June 10, 2013 Leave a comment
I sat down with Tisha Schuller when she was in Washington, D.C., working on Colorado oil and gas issues. She presented a mission to ditch extreme rhetoric in her state’s drilling debate, and move the conversation to a more rational foundation. That sounded noble enough, but I checked in with Colorado sources to see how the conversation was really playing out on the ground.
This story appeared in EnergyWire in June 2013.
‘De-escalating’ the war of words in Colorado is still an elusive goal for top industry group
You’d think she was talking about nuclear warfare.
Tucked in a Washington, D.C., steakhouse in the shadow of the Capitol dome, Tisha Schuller peppers a conversation with words like “de-escalation,” “polarization” and “high-octane.”
Her tone is familiar in the clashes over energy development in Colorado, pitting the U.S. oil and gas industry against communities that don’t trust it. As president of the Colorado Oil & Gas Association, Schuller has seen tensions boil over, making it hard for drillers, communities and conservationists to find common ground.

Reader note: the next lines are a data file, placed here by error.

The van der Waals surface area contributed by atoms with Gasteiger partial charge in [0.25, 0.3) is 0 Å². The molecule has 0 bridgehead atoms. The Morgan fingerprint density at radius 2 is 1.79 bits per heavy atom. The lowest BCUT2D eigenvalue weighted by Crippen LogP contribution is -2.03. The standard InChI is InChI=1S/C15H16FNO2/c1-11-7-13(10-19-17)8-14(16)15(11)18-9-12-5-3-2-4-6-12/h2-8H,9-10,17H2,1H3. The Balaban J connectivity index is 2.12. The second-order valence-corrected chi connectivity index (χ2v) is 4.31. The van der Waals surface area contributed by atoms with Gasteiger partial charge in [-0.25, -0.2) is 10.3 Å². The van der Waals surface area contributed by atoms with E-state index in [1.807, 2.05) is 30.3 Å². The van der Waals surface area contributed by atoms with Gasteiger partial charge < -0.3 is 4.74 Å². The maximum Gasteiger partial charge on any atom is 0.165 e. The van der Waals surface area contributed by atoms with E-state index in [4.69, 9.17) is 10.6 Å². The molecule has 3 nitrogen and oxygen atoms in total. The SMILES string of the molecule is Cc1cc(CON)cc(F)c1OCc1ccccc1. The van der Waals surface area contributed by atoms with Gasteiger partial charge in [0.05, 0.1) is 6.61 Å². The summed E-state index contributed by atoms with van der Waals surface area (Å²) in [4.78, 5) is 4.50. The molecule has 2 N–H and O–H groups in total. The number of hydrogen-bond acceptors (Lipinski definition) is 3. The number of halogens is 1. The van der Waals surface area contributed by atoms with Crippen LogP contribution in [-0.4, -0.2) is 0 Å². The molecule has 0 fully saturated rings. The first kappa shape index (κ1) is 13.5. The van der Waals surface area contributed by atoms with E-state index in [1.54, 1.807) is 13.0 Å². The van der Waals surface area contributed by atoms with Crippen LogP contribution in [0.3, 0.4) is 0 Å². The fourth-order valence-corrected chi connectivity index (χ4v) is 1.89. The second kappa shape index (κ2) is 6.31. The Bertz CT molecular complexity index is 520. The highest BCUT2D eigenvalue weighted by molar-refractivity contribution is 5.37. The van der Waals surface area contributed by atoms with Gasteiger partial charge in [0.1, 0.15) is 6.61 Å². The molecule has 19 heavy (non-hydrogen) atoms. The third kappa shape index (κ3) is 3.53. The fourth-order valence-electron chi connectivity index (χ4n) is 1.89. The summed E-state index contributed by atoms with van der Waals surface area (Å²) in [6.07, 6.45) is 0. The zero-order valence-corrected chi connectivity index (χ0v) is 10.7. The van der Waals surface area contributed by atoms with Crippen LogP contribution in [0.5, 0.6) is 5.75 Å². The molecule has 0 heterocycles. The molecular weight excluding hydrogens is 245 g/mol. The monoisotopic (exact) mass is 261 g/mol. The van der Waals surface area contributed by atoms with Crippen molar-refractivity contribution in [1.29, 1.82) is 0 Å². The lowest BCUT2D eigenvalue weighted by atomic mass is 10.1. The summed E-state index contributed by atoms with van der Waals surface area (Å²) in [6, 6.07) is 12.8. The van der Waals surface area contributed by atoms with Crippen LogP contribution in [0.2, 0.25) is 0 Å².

“If we’re talking about ‘Ban fracking’ or ‘Drill, baby, drill,’ they’re both extremes,” Schuller told EnergyWire last month. “So my focus for the next couple of years is de-escalating the conversation, spending all our time on this, doing the hard work in the middle.”
That was also her goal when she started at the industry group in 2009.
Since then, Colorado has started to look like other booming oil and gas-producing states, with oil and gas companies moving toward urban areas. For decades, Coloradans have navigated oil booms and busts in the western half of the state, and they associated energy development with bobbing pumpjacks spread out across open spaces. In recent years, however, encroachment in the Front Range around Denver has pulled quiet communities into disputes with powerful drilling interests. …
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